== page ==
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Paul writes:

Be angry and do not sin; do not let the sun go down on your anger, and give no opportunity to the devil.—Ephesians 4:26-27 (ESV)

The first issue I see is that the first clause contradicts other Biblical advice such as:

Refrain from anger, and forsake wrath!
    Fret not yourself; it tends only to evil.

—Psalm 37:8 (ESV)

Is it possible that Paul acknowledges that people get angry involuntarily and suggests reconciling differences on the same day? Or does Paul allow deliberate anger under the condition that it's only for a short period of time? How does Paul suggest anger should be handled?

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2 Answers 2

Paul made a direct word-for-word quote not from Psalm 37:8, but from the Septuagint of Psalm 4:4 -

...ὀργίζεσθε καὶ μὴ ἁμαρτάνετε...

In the Hebrew of Psalm 4:4, the verb for "anger" is רָגַז which has the connotation of perturbing, or being perturbed. In the 41 instances that this verb occurs in the Hebrew Bible in various conjugations and tenses, the meaning is either of the earth being disturbed or agitated by earthquakes or God's power, or people being discombobulated or provoked to dread or anger (thus "trembling," which is the verb's origin of meaning). There is another Hebrew word for anger (חָרָה), and this verb has the connotation of "heating up." The differences in both verbs is that the former (רָגַז) has the emphasis on the experience (trembling, troubled, displaced, discombobulated) while the latter verb (חָרָה) has the emphasis on starting a fire (inside) and emanating that heat toward others.

In this context, therefore, Paul is talking about the רָגַז anger. That is, if we take the רִגְזוּ of Psalm 4:4 and tie it to ὀργίζεσθε in Eph 4:26 (by means of the LXX of Psalm 4:4 of course), we see that this "anger" that Paul is talking about is when you are agitated or provoked. Paul's advice is that when you are provoked as such, you are not to let the sun to go down on your "anger." Before you go to bed at night, shake it off through prayer and supplication or reconciliation with the parties concerned! (The reaction of anger was involuntarily received, but is voluntarily "laid to rest.") Remember: Paul is talking about the רָגַז anger, and not the חָרָה anger. Paul condemns the חָרָה anger in the VERY SAME PASSAGE (Eph 4:31) and repeats as much also in Col 3:8. This latter anger is the active and voluntary variety.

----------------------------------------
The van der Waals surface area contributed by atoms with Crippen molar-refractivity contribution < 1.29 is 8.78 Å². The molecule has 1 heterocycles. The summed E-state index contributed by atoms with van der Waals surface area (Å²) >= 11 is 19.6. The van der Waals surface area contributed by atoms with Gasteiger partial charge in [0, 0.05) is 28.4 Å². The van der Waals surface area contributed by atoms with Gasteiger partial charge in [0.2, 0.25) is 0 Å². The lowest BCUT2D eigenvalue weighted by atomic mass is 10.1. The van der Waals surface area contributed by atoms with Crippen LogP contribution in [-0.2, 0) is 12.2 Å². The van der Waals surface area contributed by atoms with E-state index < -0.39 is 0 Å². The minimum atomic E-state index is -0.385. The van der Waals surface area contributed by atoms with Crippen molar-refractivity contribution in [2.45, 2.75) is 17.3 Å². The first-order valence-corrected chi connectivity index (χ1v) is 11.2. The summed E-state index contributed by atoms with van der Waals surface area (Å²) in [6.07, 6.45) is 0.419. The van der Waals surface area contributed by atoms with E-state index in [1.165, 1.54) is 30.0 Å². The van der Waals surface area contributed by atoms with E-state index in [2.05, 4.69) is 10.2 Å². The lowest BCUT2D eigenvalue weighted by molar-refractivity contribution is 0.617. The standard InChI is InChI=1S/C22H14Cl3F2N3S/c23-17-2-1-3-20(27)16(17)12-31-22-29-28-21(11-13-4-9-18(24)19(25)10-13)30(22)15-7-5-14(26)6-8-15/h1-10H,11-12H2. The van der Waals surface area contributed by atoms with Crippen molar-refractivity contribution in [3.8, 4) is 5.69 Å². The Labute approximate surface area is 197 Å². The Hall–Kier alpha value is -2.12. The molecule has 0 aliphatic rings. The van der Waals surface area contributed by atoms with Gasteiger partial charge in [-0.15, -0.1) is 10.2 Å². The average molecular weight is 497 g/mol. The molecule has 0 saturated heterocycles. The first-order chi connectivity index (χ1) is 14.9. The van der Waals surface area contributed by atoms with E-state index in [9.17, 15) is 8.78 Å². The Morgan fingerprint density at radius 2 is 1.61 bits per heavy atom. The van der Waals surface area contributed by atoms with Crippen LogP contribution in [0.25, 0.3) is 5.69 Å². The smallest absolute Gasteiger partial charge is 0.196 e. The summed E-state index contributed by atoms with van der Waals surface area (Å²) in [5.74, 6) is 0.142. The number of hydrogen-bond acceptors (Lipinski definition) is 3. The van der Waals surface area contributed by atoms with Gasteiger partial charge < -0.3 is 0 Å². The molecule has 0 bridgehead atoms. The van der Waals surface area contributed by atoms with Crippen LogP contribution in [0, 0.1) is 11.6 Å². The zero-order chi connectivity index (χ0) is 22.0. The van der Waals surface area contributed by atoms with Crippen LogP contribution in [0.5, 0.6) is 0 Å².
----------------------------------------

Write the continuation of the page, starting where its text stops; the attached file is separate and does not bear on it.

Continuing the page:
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+1 very helpful and relevant points all round –  Jack Douglas Mar 8 '13 at 7:54
    
Nicely done. The correct call-back Psalm helps immensely as does the details about the Hebrew words Paul may have in mind. Thank you. –  Jon Ericson Mar 11 '13 at 17:45
    
I was going to check the LXX this morning. Good job on the verbs. –  Frank Luke Mar 12 '13 at 14:01
    
@Frank Luke and Joseph: It seems the LXX uses the same word (ὀργίζω‌​) that Paul did. I've asked a related question about the translation of the Hebrew word, if you are interested. –  Jon Ericson Mar 26 '13 at 22:24

As mentioned by @Joseph, Paul is quoting Psalm 4:

4Be angry, and do not sin;
ponder in your own hearts on your beds, and be silent. ESV

When quoting from the Old Testament, New Testament authors assume the context of the quotation is understood or will be examined1, so we need to look at more of Psalm 4 to understand Paul's meaning.

The ESV offers 'agitated' as a possible alternative translation of 'angry', and this kind of reading is supported by the rest of the text in the very same verse. Psalm 4 includes Hebrew parallelism2, of which verse 4 is one example:

This "parallelism" is a phenomenon noticed in the portions of the Old Testament that are at the same time marked frequently by the so-called dialectus poetica; it consists in a remarkable correspondence in the ideas expressed in two successive verses3

Though in this case parallelism is contained within a single verse, and "Be angry, and do not sin" corresponds to "ponder in your own hearts on your beds, and be silent".

Specifically, the parallel second part makes it clear that the first part is not in any way to be taken as an instruction to be angry, rather the emphasis is on what you do with your agitation/anger: quietly meditate on it rather than "express it". If Psalm 4 understood properly does not contain an injunction to 'be angry', it seems unlikely that that is Paul's intent either.


1 for example see the last verse of Psalm 22; the first verse is quoted by Jesus on the cross
2 primarily a communication tool in my view, and only secondarily a 'poetic' device: it significantly reduces ambiguity
3 emphasis mine

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Psalm 4 really is the correct reference here. Checking another cross-reference system, I'm wondering if the online ESV has a bug or some such. (So I filed a bug report ;) –  Jon Ericson Mar 11 '13 at 17:51

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